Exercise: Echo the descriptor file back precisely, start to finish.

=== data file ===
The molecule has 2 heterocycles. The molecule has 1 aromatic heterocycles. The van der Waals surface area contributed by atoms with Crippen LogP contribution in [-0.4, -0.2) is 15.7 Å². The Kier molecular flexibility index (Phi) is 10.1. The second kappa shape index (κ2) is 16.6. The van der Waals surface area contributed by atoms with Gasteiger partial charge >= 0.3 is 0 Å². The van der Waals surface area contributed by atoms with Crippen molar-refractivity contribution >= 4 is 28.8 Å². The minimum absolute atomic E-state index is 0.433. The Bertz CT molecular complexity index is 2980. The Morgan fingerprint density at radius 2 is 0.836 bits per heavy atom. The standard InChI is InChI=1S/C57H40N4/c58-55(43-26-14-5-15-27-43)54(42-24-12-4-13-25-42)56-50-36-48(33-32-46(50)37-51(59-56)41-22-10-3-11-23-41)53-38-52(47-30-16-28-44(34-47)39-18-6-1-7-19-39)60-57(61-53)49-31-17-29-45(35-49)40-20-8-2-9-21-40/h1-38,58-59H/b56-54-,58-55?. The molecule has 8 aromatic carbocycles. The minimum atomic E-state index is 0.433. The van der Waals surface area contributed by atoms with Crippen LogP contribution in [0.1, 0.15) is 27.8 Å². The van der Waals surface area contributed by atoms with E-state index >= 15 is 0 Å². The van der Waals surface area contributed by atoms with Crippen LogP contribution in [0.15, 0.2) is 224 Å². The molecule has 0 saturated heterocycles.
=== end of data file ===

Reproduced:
The molecule has 2 heterocycles. The molecule has 1 aromatic heterocycles. The van der Waals surface area contributed by atoms with Crippen LogP contribution in [-0.4, -0.2) is 15.7 Å². The Kier molecular flexibility index (Phi) is 10.1. The second kappa shape index (κ2) is 16.6. The van der Waals surface area contributed by atoms with Gasteiger partial charge >= 0.3 is 0 Å². The van der Waals surface area contributed by atoms with Crippen molar-refractivity contribution >= 4 is 28.8 Å². The minimum absolute atomic E-state index is 0.433. The Bertz CT molecular complexity index is 2980. The Morgan fingerprint density at radius 2 is 0.836 bits per heavy atom. The standard InChI is InChI=1S/C57H40N4/c58-55(43-26-14-5-15-27-43)54(42-24-12-4-13-25-42)56-50-36-48(33-32-46(50)37-51(59-56)41-22-10-3-11-23-41)53-38-52(47-30-16-28-44(34-47)39-18-6-1-7-19-39)60-57(61-53)49-31-17-29-45(35-49)40-20-8-2-9-21-40/h1-38,58-59H/b56-54-,58-55?. The molecule has 8 aromatic carbocycles. The minimum atomic E-state index is 0.433. The van der Waals surface area contributed by atoms with Crippen LogP contribution in [0.1, 0.15) is 27.8 Å². The van der Waals surface area contributed by atoms with E-state index >= 15 is 0 Å². The van der Waals surface area contributed by atoms with Crippen LogP contribution in [0.15, 0.2) is 224 Å². The molecule has 0 saturated heterocycles.